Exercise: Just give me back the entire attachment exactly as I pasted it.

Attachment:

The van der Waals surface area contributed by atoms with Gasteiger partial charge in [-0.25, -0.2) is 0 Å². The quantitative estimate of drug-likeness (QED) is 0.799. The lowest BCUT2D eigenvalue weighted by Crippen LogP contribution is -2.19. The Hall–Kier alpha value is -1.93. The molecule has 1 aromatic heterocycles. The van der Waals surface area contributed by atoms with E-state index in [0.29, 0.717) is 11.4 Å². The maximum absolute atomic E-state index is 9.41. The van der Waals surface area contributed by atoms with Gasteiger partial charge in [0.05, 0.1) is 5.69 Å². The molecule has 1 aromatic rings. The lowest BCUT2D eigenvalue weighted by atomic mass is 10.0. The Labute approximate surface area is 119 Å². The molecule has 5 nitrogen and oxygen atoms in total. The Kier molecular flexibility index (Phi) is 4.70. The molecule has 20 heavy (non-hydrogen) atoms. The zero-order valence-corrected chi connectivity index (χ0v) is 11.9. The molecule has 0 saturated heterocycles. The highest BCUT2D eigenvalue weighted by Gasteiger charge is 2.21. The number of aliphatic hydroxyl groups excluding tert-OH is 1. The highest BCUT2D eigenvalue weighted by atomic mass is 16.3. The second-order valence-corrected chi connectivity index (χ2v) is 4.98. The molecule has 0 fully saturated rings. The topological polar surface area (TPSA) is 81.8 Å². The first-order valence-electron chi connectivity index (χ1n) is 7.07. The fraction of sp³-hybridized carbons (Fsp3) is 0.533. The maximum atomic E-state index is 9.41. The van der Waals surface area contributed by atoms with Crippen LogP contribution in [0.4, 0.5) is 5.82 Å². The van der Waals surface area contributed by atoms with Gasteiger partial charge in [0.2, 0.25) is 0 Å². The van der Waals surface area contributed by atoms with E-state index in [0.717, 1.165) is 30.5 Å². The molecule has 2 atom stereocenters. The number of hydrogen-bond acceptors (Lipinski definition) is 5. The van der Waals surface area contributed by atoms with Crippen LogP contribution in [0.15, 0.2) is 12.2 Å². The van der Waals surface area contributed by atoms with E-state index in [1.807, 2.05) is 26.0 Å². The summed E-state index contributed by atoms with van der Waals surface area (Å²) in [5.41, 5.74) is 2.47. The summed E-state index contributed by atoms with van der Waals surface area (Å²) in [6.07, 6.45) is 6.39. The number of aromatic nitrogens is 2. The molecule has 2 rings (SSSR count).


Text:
The van der Waals surface area contributed by atoms with Gasteiger partial charge in [-0.25, -0.2) is 0 Å². The quantitative estimate of drug-likeness (QED) is 0.799. The lowest BCUT2D eigenvalue weighted by Crippen LogP contribution is -2.19. The Hall–Kier alpha value is -1.93. The molecule has 1 aromatic heterocycles. The van der Waals surface area contributed by atoms with E-state index in [0.29, 0.717) is 11.4 Å². The maximum absolute atomic E-state index is 9.41. The van der Waals surface area contributed by atoms with Gasteiger partial charge in [0.05, 0.1) is 5.69 Å². The molecule has 1 aromatic rings. The lowest BCUT2D eigenvalue weighted by atomic mass is 10.0. The Labute approximate surface area is 119 Å². The molecule has 5 nitrogen and oxygen atoms in total. The Kier molecular flexibility index (Phi) is 4.70. The molecule has 20 heavy (non-hydrogen) atoms. The zero-order valence-corrected chi connectivity index (χ0v) is 11.9. The molecule has 0 saturated heterocycles. The highest BCUT2D eigenvalue weighted by Gasteiger charge is 2.21. The number of aliphatic hydroxyl groups excluding tert-OH is 1. The highest BCUT2D eigenvalue weighted by atomic mass is 16.3. The second-order valence-corrected chi connectivity index (χ2v) is 4.98. The molecule has 0 fully saturated rings. The topological polar surface area (TPSA) is 81.8 Å². The first-order valence-electron chi connectivity index (χ1n) is 7.07. The fraction of sp³-hybridized carbons (Fsp3) is 0.533. The maximum atomic E-state index is 9.41. The van der Waals surface area contributed by atoms with Crippen LogP contribution in [0.4, 0.5) is 5.82 Å². The van der Waals surface area contributed by atoms with Gasteiger partial charge in [0.2, 0.25) is 0 Å². The van der Waals surface area contributed by atoms with E-state index in [0.717, 1.165) is 30.5 Å². The molecule has 2 atom stereocenters. The number of hydrogen-bond acceptors (Lipinski definition) is 5. The van der Waals surface area contributed by atoms with Crippen LogP contribution in [0.15, 0.2) is 12.2 Å². The van der Waals surface area contributed by atoms with E-state index in [1.807, 2.05) is 26.0 Å². The summed E-state index contributed by atoms with van der Waals surface area (Å²) in [5.41, 5.74) is 2.47. The summed E-state index contributed by atoms with van der Waals surface area (Å²) in [6.07, 6.45) is 6.39. The number of aromatic nitrogens is 2. The molecule has 2 rings (SSSR count).